“Etaf Rum's acclaimed debut novel looks at Palestinian-American women's experiences within their tight-knit, patriarchal Brooklyn community. Though their neighborhood isn't far from the hip Williamsburg neighborhood of Girls, it's worlds away…. When writing her book, Etaf Rum drew from personal experiences…. Like her protagonist, she had to undergo a trek to find—and listen to—her own voice.”
— O, the Oprah Magazine, online
Harper Perennial, 9780062699770, 368pp.
Publication Date: February 4, 2020
About the Author
Etaf Rum was born and raised in Brooklyn, New York, by Palestinian immigrants. She lives in North Carolina with her two children. Rum also runs the Instagram account @booksandbeans. A Woman Is No Man is her first novel.
Conversation Starters from ReadingGroupChoices.com
1. Why might a community or culture have a “code of silence”? What are the potential risks of such secrecy? In what ways is such silence harmful to Isra and other women and girls?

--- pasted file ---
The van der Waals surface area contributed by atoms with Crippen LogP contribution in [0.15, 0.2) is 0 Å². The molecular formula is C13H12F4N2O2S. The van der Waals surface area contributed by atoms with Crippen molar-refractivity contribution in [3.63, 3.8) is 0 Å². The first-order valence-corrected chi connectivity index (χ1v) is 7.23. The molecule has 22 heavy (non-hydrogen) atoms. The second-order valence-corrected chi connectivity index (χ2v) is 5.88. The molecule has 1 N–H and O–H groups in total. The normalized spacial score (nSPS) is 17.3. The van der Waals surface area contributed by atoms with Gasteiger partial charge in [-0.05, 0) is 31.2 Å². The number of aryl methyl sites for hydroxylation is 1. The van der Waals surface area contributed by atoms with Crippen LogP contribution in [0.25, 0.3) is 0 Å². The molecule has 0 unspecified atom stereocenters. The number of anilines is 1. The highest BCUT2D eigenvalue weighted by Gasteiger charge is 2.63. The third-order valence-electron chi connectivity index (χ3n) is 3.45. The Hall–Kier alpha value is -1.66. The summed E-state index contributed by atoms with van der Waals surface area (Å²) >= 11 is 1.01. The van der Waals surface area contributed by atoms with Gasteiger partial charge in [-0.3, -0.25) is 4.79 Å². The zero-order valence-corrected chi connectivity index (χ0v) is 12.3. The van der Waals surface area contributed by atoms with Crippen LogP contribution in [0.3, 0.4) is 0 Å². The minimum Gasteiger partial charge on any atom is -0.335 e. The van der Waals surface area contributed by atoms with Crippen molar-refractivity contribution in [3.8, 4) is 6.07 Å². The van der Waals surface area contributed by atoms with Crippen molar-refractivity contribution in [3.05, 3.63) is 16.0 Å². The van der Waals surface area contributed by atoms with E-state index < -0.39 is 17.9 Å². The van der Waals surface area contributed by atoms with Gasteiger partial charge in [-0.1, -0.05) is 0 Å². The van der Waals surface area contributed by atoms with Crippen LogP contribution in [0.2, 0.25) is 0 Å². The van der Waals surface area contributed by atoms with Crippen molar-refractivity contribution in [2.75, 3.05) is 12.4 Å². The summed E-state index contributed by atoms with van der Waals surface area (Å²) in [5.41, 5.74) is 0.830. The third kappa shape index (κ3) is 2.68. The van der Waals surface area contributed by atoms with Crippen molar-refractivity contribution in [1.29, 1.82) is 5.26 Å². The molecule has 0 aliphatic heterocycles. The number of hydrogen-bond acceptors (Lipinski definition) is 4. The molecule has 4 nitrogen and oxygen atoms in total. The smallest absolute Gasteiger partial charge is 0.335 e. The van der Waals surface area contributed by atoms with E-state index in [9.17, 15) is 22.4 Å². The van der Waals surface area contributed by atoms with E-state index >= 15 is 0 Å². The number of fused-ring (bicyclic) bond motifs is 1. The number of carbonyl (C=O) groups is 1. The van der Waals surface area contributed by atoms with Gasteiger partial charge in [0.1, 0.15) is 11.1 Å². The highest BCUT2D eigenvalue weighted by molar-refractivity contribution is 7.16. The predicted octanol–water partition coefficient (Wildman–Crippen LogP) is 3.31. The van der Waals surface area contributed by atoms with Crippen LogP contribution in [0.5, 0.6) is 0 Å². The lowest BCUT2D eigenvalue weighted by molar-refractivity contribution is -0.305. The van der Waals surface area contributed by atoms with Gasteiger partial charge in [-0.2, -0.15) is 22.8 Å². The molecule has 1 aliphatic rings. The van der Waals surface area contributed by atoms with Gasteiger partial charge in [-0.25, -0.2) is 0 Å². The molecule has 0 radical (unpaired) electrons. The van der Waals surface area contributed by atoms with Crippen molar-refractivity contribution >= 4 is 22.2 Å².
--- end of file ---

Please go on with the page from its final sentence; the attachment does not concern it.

2. Beyond the literal, what does it mean for a person to have a voice? Why is it important to health and safety? What are the various forces that silence Isra’s voice?
3. Why are books so important to Isra, Sarah, and Deya? What makes the reading of books so threatening to Isra’s mother, Fareeda and the men in the novel?
4. In the frustrated words of Isra’s mother, “What does love have to do with marriage?” What is the purpose of arranged, loveless marriages? Why would her mother accuse Isra of being a sharmouta because she wanted to fall in love?